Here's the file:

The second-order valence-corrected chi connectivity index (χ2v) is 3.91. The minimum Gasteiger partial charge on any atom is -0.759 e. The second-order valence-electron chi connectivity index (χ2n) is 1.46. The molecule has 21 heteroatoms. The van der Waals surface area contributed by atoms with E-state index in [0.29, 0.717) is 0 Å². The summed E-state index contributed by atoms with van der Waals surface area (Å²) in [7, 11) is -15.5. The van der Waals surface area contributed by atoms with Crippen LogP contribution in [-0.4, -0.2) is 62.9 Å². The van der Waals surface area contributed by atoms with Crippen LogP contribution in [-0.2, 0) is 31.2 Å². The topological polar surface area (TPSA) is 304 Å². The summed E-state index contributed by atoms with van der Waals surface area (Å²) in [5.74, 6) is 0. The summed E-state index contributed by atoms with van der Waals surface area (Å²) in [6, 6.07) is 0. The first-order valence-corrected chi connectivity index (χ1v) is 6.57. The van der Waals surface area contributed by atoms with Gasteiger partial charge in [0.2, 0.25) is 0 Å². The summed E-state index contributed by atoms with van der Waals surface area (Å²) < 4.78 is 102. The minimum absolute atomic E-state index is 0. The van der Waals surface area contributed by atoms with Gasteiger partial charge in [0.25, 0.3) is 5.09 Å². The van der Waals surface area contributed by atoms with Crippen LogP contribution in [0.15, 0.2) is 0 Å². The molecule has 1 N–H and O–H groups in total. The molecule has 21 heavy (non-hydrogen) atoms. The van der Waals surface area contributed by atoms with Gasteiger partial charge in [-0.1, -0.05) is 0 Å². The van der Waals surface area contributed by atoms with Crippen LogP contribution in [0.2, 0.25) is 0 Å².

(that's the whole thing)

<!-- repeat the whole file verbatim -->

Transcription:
The second-order valence-corrected chi connectivity index (χ2v) is 3.91. The minimum Gasteiger partial charge on any atom is -0.759 e. The second-order valence-electron chi connectivity index (χ2n) is 1.46. The molecule has 21 heteroatoms. The van der Waals surface area contributed by atoms with E-state index in [0.29, 0.717) is 0 Å². The summed E-state index contributed by atoms with van der Waals surface area (Å²) in [7, 11) is -15.5. The van der Waals surface area contributed by atoms with Crippen LogP contribution in [-0.4, -0.2) is 62.9 Å². The van der Waals surface area contributed by atoms with Crippen LogP contribution in [-0.2, 0) is 31.2 Å². The topological polar surface area (TPSA) is 304 Å². The summed E-state index contributed by atoms with van der Waals surface area (Å²) in [5.74, 6) is 0. The summed E-state index contributed by atoms with van der Waals surface area (Å²) in [6, 6.07) is 0. The first-order valence-corrected chi connectivity index (χ1v) is 6.57. The van der Waals surface area contributed by atoms with Gasteiger partial charge in [0.2, 0.25) is 0 Å². The summed E-state index contributed by atoms with van der Waals surface area (Å²) < 4.78 is 102. The minimum absolute atomic E-state index is 0. The van der Waals surface area contributed by atoms with Gasteiger partial charge in [0.25, 0.3) is 5.09 Å². The van der Waals surface area contributed by atoms with Crippen LogP contribution in [0.15, 0.2) is 0 Å². The molecule has 1 N–H and O–H groups in total. The molecule has 21 heavy (non-hydrogen) atoms. The van der Waals surface area contributed by atoms with Gasteiger partial charge in [-0.1, -0.05) is 0 Å². The van der Waals surface area contributed by atoms with Crippen LogP contribution in [0.2, 0.25) is 0 Å².